Later that day, back in Arua, a shot up vehicle was brought into town. It belonged to another relief organization. The driver was wounded and in the hospital. Some of our friends knew I had been headed to Kampala that morning and want to be sure I was ok. So they came into the compound in a rush asking my wife about me and if she had heard about the shot up truck.
The thing was, no one knew what had happened to me. My wife was suddenly very scared. In those days, there was no cell service until just north of Kampala.
Our driver/mechanic Abas saw how worried everyone was and decided to find out on his own what had happened. He knew that everyday buses would travel north from Kampala to Arua and would have to pass me along the way.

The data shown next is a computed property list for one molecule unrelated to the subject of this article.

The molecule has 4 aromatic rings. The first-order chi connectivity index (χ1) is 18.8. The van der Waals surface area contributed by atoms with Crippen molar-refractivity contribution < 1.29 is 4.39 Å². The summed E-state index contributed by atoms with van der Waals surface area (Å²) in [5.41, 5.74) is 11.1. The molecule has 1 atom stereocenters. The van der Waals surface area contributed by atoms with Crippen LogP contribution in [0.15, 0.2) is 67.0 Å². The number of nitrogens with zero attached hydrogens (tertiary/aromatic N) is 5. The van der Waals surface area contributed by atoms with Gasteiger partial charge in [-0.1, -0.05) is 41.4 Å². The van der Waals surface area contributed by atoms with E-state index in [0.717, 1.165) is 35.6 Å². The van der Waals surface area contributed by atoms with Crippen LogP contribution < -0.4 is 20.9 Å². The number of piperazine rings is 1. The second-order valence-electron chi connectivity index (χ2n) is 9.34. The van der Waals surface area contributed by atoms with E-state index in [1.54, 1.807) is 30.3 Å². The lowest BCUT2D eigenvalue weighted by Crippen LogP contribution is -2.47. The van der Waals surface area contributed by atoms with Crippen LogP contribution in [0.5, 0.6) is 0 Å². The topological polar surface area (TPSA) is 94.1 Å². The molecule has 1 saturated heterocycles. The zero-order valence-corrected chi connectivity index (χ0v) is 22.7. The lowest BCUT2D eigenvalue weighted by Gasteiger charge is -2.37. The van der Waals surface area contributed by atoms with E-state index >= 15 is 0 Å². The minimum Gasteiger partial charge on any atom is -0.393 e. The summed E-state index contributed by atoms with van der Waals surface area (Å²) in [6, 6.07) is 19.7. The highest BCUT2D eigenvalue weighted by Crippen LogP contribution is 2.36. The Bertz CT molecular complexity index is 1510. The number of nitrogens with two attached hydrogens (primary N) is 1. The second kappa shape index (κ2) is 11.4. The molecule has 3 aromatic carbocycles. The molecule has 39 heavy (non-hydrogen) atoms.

Abas went to the bus station and talked with all of the drivers until he found one that remembered seeing my blue truck. Rushing home he told my wife that I was safe.
I didn't find out until that night how close I had been. I was the last vehicle to get through. The two vehicles behind me were attacked. My guess is that the rebels knew what time the gates opened and timed their ambush to hit the first vehicles through. I had given the lift to the park ranger... and that had bought me the extra ten minutes.